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EMIG responds on Cancer Drugs Fund

UK pharmaceutical industry group urges that new initiative must not be a forerunner to value-based pricing

As consultation on the UK Government's proposed Cancer Drugs Fund closes today (Jan 19) the Ethical Medicines Industry Group (EMIG), representing small and medium-sized pharmaceutical firms in the UK, has welcomed its creation.

The Cancer Drugs Fund initiative aims to provide a means of improving patient access to cancer drugs prior to the anticipated reform of arrangements for branded drug pricing on expiry of the current Pharmaceutical Price Regulation Scheme (PPRS) at the end of 2013. It is set to start from April 2011.

The Association of the British Pharmaceutical Industry (ABPI) has also commented on the fund, warning against regional variations in access to drugs.

EMIG states that it supports any initiatives which improve access to life-changing or lifesaving medicines and therapies and calls on the Government to: ensure the patient/clinician relationship is key and that clinical decisions are the driver for the Fund; provide clarification on which types of medicines will be included in the Fund and how many patients will benefit and to consider the allocation of the Fund separately to the development of value-based pricing.

Leslie Galloway, chairman of EMIG said: "We believe that the Cancer Drugs Fund is a positive step which will help to address deficiencies in the current system for cancer patients. However, these deficiencies can also be seen to exist in other disease areas, and it is important that monies allocated to this Fund should not be at the expense of, or lead to, a loss of focus on the need for access to life-changing therapies for other conditions.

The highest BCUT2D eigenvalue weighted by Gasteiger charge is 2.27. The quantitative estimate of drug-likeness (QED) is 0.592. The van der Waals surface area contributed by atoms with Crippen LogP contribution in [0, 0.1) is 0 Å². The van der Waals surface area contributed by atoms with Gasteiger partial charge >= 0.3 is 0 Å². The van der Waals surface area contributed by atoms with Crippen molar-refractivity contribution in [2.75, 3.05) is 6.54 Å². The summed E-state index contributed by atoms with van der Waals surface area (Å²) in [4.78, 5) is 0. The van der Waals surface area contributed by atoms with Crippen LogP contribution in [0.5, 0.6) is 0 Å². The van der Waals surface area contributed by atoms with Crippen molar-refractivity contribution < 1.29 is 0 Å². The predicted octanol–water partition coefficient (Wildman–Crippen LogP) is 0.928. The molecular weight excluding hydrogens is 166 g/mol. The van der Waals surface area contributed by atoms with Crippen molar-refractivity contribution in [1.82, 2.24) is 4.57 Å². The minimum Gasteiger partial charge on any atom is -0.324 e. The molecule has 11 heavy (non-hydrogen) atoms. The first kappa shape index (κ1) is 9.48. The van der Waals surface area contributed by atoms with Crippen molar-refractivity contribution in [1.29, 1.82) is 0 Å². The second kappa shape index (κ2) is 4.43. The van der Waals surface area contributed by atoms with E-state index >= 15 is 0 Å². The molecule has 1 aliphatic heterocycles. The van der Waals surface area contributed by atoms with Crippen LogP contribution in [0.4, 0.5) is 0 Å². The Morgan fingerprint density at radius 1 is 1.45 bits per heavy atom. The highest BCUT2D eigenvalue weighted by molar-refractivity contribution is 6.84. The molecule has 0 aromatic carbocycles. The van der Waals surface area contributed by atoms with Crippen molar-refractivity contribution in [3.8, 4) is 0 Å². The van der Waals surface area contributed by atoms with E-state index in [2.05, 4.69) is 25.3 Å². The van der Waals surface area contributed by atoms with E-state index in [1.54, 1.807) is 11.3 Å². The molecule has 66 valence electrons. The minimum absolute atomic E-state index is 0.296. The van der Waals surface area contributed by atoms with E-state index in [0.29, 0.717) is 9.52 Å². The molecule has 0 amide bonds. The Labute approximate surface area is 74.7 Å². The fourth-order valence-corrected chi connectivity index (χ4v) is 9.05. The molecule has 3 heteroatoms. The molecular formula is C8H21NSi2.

"The patient/clinician relationship is fundamental. EMIG supports the objective of the Fund to provide patients with access to the medicines their clinicians agree are needed to extend or improve life. If the clinician thinks that a treatment will be of benefit to a patient, then EMIG believes the Fund should cover it."

However, the group expressed concern that the Fund is being considered as a forerunner or pilot for the development of a value-based pricing system for pharmaceutical products to replace the current pharmaceutical pricing mechanisms by the end of 2013. The Cancer Drugs Fund should be seen as an approach to addressing access to medicines issues rather than a mechanism for determining price, its statement concluded.

The DH has further background to the consultation.

19th January 2011

From: Healthcare

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